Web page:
Newly discovered Artemisia canvas sells for record 4.8 mn euros Record battu pour un tableau majeur d'Artemisia Gentileschi, adjugé 4,8 M d'euros
A newly discovered canvas by the female 17th-century Italian painter Artemisia Gentileschi sold for almost 4.8 million euros ($5.3 million) on Wednesday, a record for the artist, auction house Artcurial said.
The sale came amid a surge of interest in the rare female baroque painter's extraordinarily dramatic work, and smashed the base estimate of between 600,000 and 800,000 euros.
The painting "Lucretia" depicts the ancient Roman noblewoman who killed herself after being raped, showing her bare-breasted and about to plunge a dagger into her chest.
It was discovered only recently, in a private collection in the southeastern French city of Lyon, where it had been stored unrecognised for some 40 years.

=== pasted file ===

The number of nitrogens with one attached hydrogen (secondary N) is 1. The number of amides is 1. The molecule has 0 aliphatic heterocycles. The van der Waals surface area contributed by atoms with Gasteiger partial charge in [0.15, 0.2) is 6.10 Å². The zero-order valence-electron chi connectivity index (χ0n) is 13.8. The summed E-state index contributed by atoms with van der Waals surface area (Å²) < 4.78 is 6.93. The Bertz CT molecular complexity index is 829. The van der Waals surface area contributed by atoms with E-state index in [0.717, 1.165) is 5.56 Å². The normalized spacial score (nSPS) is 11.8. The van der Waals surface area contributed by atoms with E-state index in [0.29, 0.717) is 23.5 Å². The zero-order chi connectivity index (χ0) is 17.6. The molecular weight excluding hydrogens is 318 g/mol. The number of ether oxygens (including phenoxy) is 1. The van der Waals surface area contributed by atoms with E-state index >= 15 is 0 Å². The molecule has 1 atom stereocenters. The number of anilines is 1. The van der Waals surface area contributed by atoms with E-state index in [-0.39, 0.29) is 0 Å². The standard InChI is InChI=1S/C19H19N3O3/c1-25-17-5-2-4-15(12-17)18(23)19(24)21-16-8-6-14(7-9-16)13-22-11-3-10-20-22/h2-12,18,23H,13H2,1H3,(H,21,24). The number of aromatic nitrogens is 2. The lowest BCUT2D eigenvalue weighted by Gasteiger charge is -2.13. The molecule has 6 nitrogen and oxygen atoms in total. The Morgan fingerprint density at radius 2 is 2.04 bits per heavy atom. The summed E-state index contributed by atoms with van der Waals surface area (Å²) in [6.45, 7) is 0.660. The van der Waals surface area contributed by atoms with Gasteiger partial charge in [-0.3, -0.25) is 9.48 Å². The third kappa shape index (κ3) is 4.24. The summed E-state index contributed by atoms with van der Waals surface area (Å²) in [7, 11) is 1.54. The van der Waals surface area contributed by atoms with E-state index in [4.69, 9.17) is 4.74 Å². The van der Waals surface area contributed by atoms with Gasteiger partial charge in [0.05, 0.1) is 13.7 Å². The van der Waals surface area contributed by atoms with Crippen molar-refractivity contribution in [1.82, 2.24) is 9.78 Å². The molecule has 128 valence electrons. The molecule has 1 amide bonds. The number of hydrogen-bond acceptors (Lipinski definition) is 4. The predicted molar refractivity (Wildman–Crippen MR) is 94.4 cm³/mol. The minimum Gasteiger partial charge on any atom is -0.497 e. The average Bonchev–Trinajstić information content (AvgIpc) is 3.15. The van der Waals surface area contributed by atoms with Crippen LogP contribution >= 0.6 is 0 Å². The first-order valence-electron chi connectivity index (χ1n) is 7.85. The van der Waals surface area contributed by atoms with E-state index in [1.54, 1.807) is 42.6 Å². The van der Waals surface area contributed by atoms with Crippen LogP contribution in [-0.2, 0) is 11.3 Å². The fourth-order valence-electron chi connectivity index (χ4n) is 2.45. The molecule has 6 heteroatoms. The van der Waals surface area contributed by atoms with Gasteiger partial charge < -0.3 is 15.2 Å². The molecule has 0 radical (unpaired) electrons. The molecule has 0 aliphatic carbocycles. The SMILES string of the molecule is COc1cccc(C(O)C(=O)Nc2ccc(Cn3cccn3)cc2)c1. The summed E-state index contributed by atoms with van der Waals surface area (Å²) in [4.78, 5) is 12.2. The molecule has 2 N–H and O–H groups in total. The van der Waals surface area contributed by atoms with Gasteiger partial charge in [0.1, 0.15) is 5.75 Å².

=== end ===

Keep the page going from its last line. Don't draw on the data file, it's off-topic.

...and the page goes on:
After a "long bidding battle" over the telephone, the painting was sold in Paris for 4,777,000 euros to a European collector, the French auction house said.
It nearly doubled the previous record for her work -- 2.8 million euros for a painting of Saint Catherine sold in Paris in 2017.
It is extremely rare for Artemisia works to come on the market.
After years of obscurity, Artemisia (1593-1654) is now recognised as one of the greatest painters of the post-Caravaggio era and one of the few to match the great Baroque master's sense of drama and light.
Her status as of the few female painters of the period has also fuelled a surge of interest in her work and life.
"The interest in older paintings is growing," said Matthieu Fournier, director of the department of old masters at Artcurial, and art expert Eric Turquin in a statement.
"For the first time we are seeing contemporary art collectors migrate towards classical art", they added.
Turquin had earlier said the work is "worthy of the great museums of the world" and "comes to us in an exceptional state of conservation".
In a sign of Artemisia's growing prominence, the National Gallery in London will next year stage the first major exhibition of her work in Britain, bringing together 35 works from around the world.
© 2019 AFP